By JONATHAN BISSONNETTE
PAWTUCKET – The word of the day on Thursday was “wow,” as Gov. Gina M. Raimondo kept repeating that exclamation with every corner she turned and each room she entered at the renovated Nathanael Greene Elementary School.
Repairs at the 100-year-old Fairlawn school are ongoing and Raimondo joined Mayor Donald R. Grebien and School Superintendent Patti DiCenso for a tour of the project which is breathing new life into the century-old schoolhouse.
“Already from the outside, I love it,” the governor said as she walked up to the school’s main entrance off of Smithfield Avenue. “It’s got new windows and everything … This has been needed for a long time.”
Upon entering the elementary school’s state-of-the-art media center and auditorium, which features a combination of all-new technology and original woodwork, Raimondo said: “Oh my God, this is fabulous. This is fantastic.”
“Everyone is going to want to go here now. This is gorgeous,” the governor later said as she toured the school’s second floor. “Who isn’t going to want to come here?”
Grebien, who attended elementary school at Greene, said he was most recently at the building a little over a month ago and he “can’t believe the transition.”
“It’s like going down memory lane,” the mayor told Raimondo. “Every time I’m here, what a difference.”
The building was gutted down to the bones last autumn into winter, as health and safety upgrades began at the 65,217-square-foot Greene school. DiCenso said “buses will roll on the first day” of classes in September.
The construction at Greene is part of a $32 million bond that voters approved in 2014. Notable renovations include ceiling replacements; repairs and replacement of windows, doors, and the roof; life safety, security, and code upgrades; and mechanical, electrical, and plumbing system replacements.
“It’s exciting,” Raimondo said following the tour on Thursday afternoon. “It’s going to be a beautiful new school that kids deserve and teachers deserve. It’s going to be much safer, they have bullet-proof glass and they have ways to make the office safe, it’s sound-proof. It’s new, it’s clean, it’s modern, it’s fantastic.”
Construction at Greene mirrors similar work that happened across the city last year at Potter Burns Elementary School on Newport Avenue.
“That’s a school I’d be proud to send my kids to. Potter Burns is the same thing,” Raimondo said. “Every parent, me included, would be proud to send our kids there. So when you walk through the school and you see that, more people in the community will send their kids and then more families are involved.”
The former grassy lawn in front of the school, facing Smithfield Avenue, was a gaping hole earlier this year, which was filled with underground drainage, then graded. It will soon become the new bus drop-off and pick-up area for students. A loop was installed off of the busy stretch of Smithfield Avenue, allowing students to disembark from the buses in the morning and climb aboard in the afternoon without concern for traffic.
On the first floor, the most notable interior change is to the building’s main entrance. The stairwell and wooden doors will be given safety and security enhancements to become a glass vestibule that will allow employees in the main office to check in visitors. To the right of the main entrance will be a handicap-accessible entrance with a ramp that leads directly to a new elevator that will reach all three levels at Greene Elementary.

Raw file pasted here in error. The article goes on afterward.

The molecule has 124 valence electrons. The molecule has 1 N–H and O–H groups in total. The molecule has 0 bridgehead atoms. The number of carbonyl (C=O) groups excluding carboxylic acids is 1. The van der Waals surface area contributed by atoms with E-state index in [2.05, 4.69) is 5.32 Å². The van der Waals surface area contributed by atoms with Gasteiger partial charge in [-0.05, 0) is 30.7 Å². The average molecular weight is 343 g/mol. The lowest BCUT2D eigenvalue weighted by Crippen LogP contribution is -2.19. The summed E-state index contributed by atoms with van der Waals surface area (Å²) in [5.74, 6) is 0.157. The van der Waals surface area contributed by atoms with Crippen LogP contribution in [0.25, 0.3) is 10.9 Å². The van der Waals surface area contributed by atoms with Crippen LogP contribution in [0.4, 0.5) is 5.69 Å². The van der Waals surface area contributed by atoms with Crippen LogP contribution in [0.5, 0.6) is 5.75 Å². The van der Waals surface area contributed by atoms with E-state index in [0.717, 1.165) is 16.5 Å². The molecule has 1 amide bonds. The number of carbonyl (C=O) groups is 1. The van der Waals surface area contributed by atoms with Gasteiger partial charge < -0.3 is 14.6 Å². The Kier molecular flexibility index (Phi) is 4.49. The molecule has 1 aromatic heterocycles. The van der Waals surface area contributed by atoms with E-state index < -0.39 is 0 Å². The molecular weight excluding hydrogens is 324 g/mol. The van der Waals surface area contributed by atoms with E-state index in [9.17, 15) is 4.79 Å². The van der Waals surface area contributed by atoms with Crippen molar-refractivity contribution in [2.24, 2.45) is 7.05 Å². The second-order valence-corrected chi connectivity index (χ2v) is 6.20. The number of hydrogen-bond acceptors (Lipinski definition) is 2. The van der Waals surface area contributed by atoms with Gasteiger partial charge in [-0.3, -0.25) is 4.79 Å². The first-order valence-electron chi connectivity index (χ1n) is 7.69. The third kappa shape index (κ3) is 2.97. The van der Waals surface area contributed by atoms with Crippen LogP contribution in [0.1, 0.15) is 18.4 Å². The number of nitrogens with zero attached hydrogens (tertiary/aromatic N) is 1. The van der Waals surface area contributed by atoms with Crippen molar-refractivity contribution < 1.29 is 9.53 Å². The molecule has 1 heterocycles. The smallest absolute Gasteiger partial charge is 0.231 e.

Once inside the school, the principal and administrative offices will be to the left, while the nurse’s office will be on the right. The first floor will also feature classroom space for pre-kindergarten through second grade learners. The building’s second floor is in the process of being transformed into classroom space for third, fourth, and fifth grade classes.
The tour of Greene was also an opportunity to show off what can be achieved when an aging school is given a second life. While the Greene renovations were part of a 2014 bond, voters across the state in November are expected to decide whether to authorize $250 million in school construction bonds.
“When I became governor, the first thing I did was lift the pause on school buildings, they stopped the money for that, we lifted that which allowed us to do some new buildings like this one, but the need is so much greater,” Raimondo said. “The bond this year will go to the voters, $250 million, hopefully they’ll approve it. And if they do, it’ll allow us to do many more projects just like this.”
“On any given day, there’s about 100 people working in this building. That’s 100 good jobs every day and we’ll multiply that in every city and town in Rhode Island,” she later added.
In Pawtucket, the city is asking voters to approve a bond question that would authorize the issuance of $220 million in bonds and notes for school building construction and renovation, but what the administration is asking for is the authority for $40 million of local spending.
Grebien has said that if the bonding for schools receives the needed approval from voters, it could lead to “brand-new school facilities” in Pawtucket. Those include potentially renovating Shea and Tolman High Schools or building a new high school, constructing a STEM (science, technology, engineering, math) school, and renovating or building new at Henry J. Winters School.
DiCenso said the goal with the bonds in Pawtucket would be to “make every school look like this,” as she walked the halls of Greene. “It’s what the families, students, and professionals deserve.”
Jonathan Bissonnette on Twitter: @J_Bissonnette